If you don’t even have a resume, or a focus on a goal, then the most important thing you can do, right now, costs nothing, is to get serious and figure out what you want to do.

Trust me, this is one of the single most important things that those of you are “adrift” out there can do.

But I Don’t Know Anything Special:

Then who the heck would want to hire you?  Seriously, this is the sort of comment/attitude that depresses me.  For three major reasons:

First, when you say that about yourself it shows me you have no self-respect.  EVERYONE on the face of the earth is SOMEONE.  You are special, as am I and everyone else.  If you don’t figure that out, don’t think enough of yourself to find out in what way you are special, then how on earth do you figure other people will treat you well?

Second, You did not go to school once in your life, when you were young, then take one job and be done with education (in life education).   Your real job in life should be investing in your own education.  If you haven’t learned something new recently, stop reading my blog (or anyone else’s) and get out there and learn something.  This goes double for all those out there who surf from work because they are “under-employed” and bored with work.  Perfect opportunity to help yourself grow. (oh, and by the way, there is VERY little to learn on Facebook!)

Third and final observation for today:  Be open to change!

Not too long ago I enjoyed watching a Discovery Channel series about coal mining in West Virgina.  It was pretty cool, I learned a lot about mining.  And, like most such series, it was told through the lives of a number of real-world miners.

One particlular clip which was used extensively in promoting the show was a tiny clip of one of the grizzled old miner, covered in coal dust, uttering the simple phrase “Coal Mining’s All I Know”.

Well, it was dramatic.  But it was also sad.  because he was a fellow in his 50′s, already worn down by work and with alarge family depending upon him.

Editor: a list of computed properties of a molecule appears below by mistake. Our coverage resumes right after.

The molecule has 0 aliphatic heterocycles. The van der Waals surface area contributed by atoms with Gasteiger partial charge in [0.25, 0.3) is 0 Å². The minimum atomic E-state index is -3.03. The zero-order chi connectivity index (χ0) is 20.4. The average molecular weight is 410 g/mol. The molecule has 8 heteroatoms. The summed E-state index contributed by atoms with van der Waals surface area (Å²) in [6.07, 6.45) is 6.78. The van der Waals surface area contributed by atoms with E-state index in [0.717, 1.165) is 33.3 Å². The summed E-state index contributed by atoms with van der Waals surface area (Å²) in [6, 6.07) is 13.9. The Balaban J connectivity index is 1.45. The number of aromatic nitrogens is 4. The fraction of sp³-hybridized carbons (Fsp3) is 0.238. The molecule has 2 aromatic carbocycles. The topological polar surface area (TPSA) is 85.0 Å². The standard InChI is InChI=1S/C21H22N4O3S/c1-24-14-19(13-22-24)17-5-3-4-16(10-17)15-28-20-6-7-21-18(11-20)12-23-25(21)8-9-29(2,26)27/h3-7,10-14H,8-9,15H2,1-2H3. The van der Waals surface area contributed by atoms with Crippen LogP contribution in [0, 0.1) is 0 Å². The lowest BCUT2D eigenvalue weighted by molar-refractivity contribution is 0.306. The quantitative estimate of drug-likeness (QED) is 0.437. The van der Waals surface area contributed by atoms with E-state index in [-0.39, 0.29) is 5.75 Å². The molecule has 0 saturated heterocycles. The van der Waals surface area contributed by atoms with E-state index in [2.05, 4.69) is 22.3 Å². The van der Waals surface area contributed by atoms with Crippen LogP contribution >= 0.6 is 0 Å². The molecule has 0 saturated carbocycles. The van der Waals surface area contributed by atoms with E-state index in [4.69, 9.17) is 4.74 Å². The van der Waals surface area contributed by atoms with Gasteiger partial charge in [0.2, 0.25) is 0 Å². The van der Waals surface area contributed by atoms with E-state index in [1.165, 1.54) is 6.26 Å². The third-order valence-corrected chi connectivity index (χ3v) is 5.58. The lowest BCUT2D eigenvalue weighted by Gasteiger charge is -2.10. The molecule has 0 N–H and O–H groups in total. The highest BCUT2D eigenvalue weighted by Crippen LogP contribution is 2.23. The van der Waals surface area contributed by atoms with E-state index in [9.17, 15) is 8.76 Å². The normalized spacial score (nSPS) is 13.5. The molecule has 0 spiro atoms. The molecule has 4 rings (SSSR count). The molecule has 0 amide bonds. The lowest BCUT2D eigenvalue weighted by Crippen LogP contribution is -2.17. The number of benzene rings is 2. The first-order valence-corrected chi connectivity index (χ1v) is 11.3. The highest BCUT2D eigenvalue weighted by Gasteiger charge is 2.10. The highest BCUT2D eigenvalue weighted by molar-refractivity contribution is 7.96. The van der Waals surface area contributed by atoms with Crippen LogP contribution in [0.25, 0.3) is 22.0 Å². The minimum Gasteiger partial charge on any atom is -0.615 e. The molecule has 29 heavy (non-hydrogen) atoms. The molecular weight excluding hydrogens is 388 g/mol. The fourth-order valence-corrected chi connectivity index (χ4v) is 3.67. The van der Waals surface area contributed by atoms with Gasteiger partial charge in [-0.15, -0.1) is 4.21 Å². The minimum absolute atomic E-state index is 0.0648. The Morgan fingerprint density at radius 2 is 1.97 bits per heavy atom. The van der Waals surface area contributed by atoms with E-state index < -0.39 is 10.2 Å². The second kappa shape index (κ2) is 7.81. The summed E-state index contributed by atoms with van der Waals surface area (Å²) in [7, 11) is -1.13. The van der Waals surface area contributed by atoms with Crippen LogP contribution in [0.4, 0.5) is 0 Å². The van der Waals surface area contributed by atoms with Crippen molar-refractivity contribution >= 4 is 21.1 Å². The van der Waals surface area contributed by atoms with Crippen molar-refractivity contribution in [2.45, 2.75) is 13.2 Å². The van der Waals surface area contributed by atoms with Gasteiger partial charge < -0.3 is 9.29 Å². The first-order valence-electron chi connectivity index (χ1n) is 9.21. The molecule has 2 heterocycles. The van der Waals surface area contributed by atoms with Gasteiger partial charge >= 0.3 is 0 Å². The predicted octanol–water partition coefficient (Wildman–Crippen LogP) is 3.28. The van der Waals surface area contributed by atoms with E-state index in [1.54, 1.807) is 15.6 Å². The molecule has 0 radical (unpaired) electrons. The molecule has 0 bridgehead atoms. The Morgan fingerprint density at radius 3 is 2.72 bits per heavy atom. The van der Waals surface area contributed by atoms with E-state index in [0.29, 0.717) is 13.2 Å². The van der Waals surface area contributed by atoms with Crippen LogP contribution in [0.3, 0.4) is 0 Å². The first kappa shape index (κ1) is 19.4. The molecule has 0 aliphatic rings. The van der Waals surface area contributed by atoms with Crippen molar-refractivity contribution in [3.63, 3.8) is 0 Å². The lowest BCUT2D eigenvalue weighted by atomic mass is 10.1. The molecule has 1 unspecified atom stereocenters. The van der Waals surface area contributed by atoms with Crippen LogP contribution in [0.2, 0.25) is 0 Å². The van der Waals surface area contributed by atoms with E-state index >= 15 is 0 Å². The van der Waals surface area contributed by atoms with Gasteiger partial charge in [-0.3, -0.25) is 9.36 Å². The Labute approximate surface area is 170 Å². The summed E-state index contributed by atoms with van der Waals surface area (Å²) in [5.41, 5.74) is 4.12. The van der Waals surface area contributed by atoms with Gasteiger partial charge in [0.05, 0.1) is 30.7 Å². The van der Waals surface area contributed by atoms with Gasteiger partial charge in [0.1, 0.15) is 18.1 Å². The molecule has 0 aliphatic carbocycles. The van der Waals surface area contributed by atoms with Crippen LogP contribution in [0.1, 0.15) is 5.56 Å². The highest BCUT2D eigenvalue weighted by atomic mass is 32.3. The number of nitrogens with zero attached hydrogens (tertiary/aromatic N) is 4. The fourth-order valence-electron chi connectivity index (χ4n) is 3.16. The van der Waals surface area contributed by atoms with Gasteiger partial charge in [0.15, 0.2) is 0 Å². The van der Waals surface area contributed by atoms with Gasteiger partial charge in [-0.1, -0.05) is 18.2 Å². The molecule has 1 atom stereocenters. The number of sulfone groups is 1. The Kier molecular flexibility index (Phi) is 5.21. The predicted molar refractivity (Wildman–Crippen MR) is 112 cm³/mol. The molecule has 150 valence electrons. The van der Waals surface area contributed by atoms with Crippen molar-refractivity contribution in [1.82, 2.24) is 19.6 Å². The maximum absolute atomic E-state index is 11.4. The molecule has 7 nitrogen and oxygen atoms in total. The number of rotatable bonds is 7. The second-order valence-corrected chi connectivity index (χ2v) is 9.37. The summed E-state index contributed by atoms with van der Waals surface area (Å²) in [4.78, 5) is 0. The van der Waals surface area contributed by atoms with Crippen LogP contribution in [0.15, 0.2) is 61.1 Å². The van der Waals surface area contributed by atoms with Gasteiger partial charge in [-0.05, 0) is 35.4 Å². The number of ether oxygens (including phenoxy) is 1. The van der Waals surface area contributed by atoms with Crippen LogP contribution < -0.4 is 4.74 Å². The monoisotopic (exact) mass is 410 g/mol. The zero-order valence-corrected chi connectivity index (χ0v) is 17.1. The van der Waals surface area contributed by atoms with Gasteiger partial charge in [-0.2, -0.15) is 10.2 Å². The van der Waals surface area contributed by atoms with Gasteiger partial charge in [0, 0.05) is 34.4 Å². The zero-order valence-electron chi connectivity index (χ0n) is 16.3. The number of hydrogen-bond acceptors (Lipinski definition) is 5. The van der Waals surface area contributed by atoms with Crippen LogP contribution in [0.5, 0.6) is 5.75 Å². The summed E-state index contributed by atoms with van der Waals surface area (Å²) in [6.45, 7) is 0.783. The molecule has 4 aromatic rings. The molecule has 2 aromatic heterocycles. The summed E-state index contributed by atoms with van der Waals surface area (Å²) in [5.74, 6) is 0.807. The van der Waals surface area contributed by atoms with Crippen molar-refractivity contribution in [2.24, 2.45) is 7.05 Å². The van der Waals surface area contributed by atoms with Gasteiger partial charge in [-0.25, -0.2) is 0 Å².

The sad part was, after nearly 40 years of life at work, he had not seen the opportunity to learn something else aside from coal mining.

In other words, he had not thought enough of himself, had not bothered to invest in himself, one little iota since he left high school.

I see this all the time.  People who have lost their jobs, often because of contractions in the economy, and then sit and wait for “the economy” to improve … so they can get their old work back.

Well, what if their old job doesn’t come back?  Are they going to sit and wait until 99 weeks of unemployment runs out? Do you know how many buggy whip craftsmen sat and waited for Henry’s Model T to fail in the ‘ought years of the last century?  If they were still alive, they’d be waiting still.

The world changes guys, you can change along with it or you can become and angry old man who doesn’t know “anything special”.

You are not where you are today because you were put there by others, or luck, or anything else except you, yourself and you.  And you, not “the government”, not some rich uncle who is going to die and leave you a fortune.

If you want something better, if you want that job in the Philippines that comes with that fancy condo, or if you just want to feel good about yourself and know more than you did when you were in high school, take action.  It’s all up to you. Will “coal mining” be all you know?

Comments

  1. John Miele says

    Dave:

    I’ll let you in on a little secret… First public mention of this.

    You know about my new job, and I am being taught quite a bit about naval architecture by my new boss (I’m learning from the best… He wrote most of the texts that the maritime academies use for teaching about propulsion and propellers).

    So, here’s the secret. I may be returning to school. That’s right. At nearly 45 years old. What has gone down is that, though my skills were very specialized, The fog in my brain from physics classes taken 25 years ago needs clearing. So, I may be taking an online naval architecture program through one of the European maritime academies. What is interesting is that I can take the classes while still traipsing around the world for work.

    This isn’t a requirement by my employer. It is a desire myself to learn as much theory as I can. The reason I was hired is that I am able to put technical concepts into terms that make business sense.